Field of Dreams: CBD hemp farmers like Patrick Finnegan of Two Harbors are changing the face of Minnesota agriculture

Hemp seedlings grow at Hemp Acres in Waconia // Photo via Hemp Acres

This story is a part two of a two-part series on CBD and hemp underwritten by J.C. Younger. The Growler maintained editorial control over the content. 

Afew hours north of Minneapolis–St. Paul, a hockey player-turned-CBD hemp farmer named Patrick Finnegan has his mind set on being part of the leading vanguard of his industry.

Finnegan doesn’t come from a formal farming background (“mostly I grew up in a mining community and everybody had their victory garden,” he says) but he’s taken to the profession with a passion. After retiring from playing hockey in the Netherlands, Finnegan bought and then cleared for himself a plot of land in Two Harbors and set to work building a business growing microgreens. He sold his first crop in 2010, when microgreens were white-hot and restaurateurs couldn’t get enough of them from major suppliers.

When that changed and he found himself out-competed by big restaurant supply trucks, he pivoted in recent years to producing hemp for use in CBD products.

Patrick Finnegan, left, and Eric Pollard pose for a portrait at Finnegan Hemp Farm in Two Harbors, Minnesota // Photo by Melissa Ratai

His operation is small—a five-acre farm with about 12,000 square feet of greenhouse production and an acre of high-end outdoor full-sun crops—but he aims to set himself apart with the way he grows and processes his crops.

“We still do [microgreens] for a few restaurants in town, but we’re about 90% hemp oil production,” he says. “We do a solventless product. Less than 1% of hemp farmers do a solventless product, so what we’re doing is a little bit more craft.”

One of the keys to Finnegan’s operation is his solventless process, known as ice water extraction. After harvest, it utilizes cold water (rather than chemicals) to separate the marketable components at the heart of the hemp plant.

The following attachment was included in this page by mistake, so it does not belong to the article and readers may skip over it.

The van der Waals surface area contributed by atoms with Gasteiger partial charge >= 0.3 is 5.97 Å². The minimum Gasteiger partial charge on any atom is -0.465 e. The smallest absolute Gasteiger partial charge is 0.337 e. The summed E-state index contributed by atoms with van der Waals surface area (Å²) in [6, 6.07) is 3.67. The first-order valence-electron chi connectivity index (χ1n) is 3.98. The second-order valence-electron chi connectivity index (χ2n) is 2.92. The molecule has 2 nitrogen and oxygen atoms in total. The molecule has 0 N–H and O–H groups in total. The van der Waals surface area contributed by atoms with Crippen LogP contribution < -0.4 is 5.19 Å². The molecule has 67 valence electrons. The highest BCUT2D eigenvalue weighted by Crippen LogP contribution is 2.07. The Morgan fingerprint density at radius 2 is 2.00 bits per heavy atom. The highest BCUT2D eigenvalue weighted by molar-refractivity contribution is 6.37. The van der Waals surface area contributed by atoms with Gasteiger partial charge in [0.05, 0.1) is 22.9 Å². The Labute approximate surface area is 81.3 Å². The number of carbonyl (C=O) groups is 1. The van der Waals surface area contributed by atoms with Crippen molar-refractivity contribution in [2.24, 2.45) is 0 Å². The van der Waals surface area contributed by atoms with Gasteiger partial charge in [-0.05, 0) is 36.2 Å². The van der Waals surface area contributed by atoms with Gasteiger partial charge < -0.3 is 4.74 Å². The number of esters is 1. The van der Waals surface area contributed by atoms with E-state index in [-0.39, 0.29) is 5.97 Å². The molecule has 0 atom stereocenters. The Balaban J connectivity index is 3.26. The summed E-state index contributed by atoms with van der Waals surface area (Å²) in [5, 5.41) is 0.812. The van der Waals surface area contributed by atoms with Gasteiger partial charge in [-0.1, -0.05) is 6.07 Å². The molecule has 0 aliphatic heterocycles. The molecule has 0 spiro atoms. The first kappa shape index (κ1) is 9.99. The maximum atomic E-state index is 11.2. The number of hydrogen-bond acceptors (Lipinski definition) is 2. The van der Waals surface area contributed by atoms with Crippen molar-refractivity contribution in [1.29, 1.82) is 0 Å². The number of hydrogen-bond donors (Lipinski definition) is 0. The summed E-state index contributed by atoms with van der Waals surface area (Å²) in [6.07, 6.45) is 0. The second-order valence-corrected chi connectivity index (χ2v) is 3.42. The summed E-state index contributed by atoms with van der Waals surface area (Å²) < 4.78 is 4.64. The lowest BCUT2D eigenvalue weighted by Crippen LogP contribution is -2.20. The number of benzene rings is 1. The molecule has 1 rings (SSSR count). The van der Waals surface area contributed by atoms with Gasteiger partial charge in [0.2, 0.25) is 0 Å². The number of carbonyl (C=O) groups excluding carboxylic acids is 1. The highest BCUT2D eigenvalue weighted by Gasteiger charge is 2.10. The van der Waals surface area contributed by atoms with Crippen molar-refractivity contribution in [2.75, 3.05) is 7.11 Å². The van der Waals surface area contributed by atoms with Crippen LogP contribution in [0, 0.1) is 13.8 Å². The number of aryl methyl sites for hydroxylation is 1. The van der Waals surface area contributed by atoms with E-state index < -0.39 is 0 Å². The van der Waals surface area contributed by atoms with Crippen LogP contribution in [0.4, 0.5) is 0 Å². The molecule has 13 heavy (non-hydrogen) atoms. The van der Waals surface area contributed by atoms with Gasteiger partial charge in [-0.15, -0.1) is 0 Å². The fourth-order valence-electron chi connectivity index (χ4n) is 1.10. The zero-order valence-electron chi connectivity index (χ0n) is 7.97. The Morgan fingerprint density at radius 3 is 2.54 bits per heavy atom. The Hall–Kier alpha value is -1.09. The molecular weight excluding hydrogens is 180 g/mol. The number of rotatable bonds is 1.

“A lot of farmers add ice to their water because it isn’t cold enough,” says Finnegan. “We have a well here that’s 230 feet deep and when the water comes up it comes up colder than Lake Superior water. We save a lot of money—we don’t need an ice machine.”

Extracting the resin from the plants with an ice water method, says Finnegan, is particularly valuable because it keeps the plant’s complex essential oils intact. While the science behind CBD is still very much a work in progress, many who process, compound, and sell CBD products swear by “full spectrum” CBD that retains the full entourage of terpenes, which are natural compounds that give the plant its distinctive aroma.

“We [process] through a silkscreen like you do for T-shirts—you have different micron [filters] that you sift through,” he says. “We mix it all into one food grade, so we have a really high-end craft food product that you can turn into any product. We’re doing gummies that we’re going to evolve here into a dog line, for canines, and we’re going to some salves and healing balms and stuff like that.”

“We’re experimenting with different terpenes and you get different flavor profiles and smells,” says Finnegan. “We’ve got a lifetime of work ahead of us, and that’s what’s so cool about this project.”

Part of what fills Finnegan’s plate, he says, is his farm’s dedication to tackling every part of the growing, harvesting, and processing of the plant. “We’re fully vertically integrated here, so from seed to sale, we do it all,” he says. “We grow it all organically and we try to source the best amendments to our soil—if the roots are happy, you’re going to be rewarded in the end. […] We harvest it all, we dry it all, we cure it all, we extract it, we formulate it, and bag and tag and off to the store.”

Finnegan is part of a growing group of Minnesota farmers who are experimenting with producing CBD hemp, an industry that is beginning to organize under the auspices of the Minnesota Hemp Association. The group, says executive director Joe Radinovich, was incorporated in early 2019 and is focused on advocating for the industry at the state level and developing legal regulations to guarantee safe products and a stable business climate for its members.

This year’s hemp-related licensure, says Radinovich of the Minnesota Hemp Association, is close to last year’s in terms of number of licenses, although there’s more acreage under cultivation. “There were around 600–700 total licenses last year, and I think 350–400 of them were farmers or growers. I think there were 12,000 acres licensed last year plus a million square feet for indoor growing. By the time that was harvested, I think they harvested 8,000-plus acres and about 400,000 square feet.”

The growth in recent years, notes Radinovich, has been explosive. “In 2018 there were about 1,000 acres of hemp grown in the state of Minnesota—10% of that was for CBD. In 2019, 78% was grown for CBD.”

That growth matches the as-yet-unknown potential of CBD to help treat various ailments, says Finnegan. “The professors I listen to at the University of Oregon, they’re in their 40s and they’re like—’I’ll be long gone before they’re even done researching this plant,'” says Finnegan. “I’m 39 and I’m like this is fantastic to hear this, that there’s a lifetime of work ahead of us to research this beautiful plant.”

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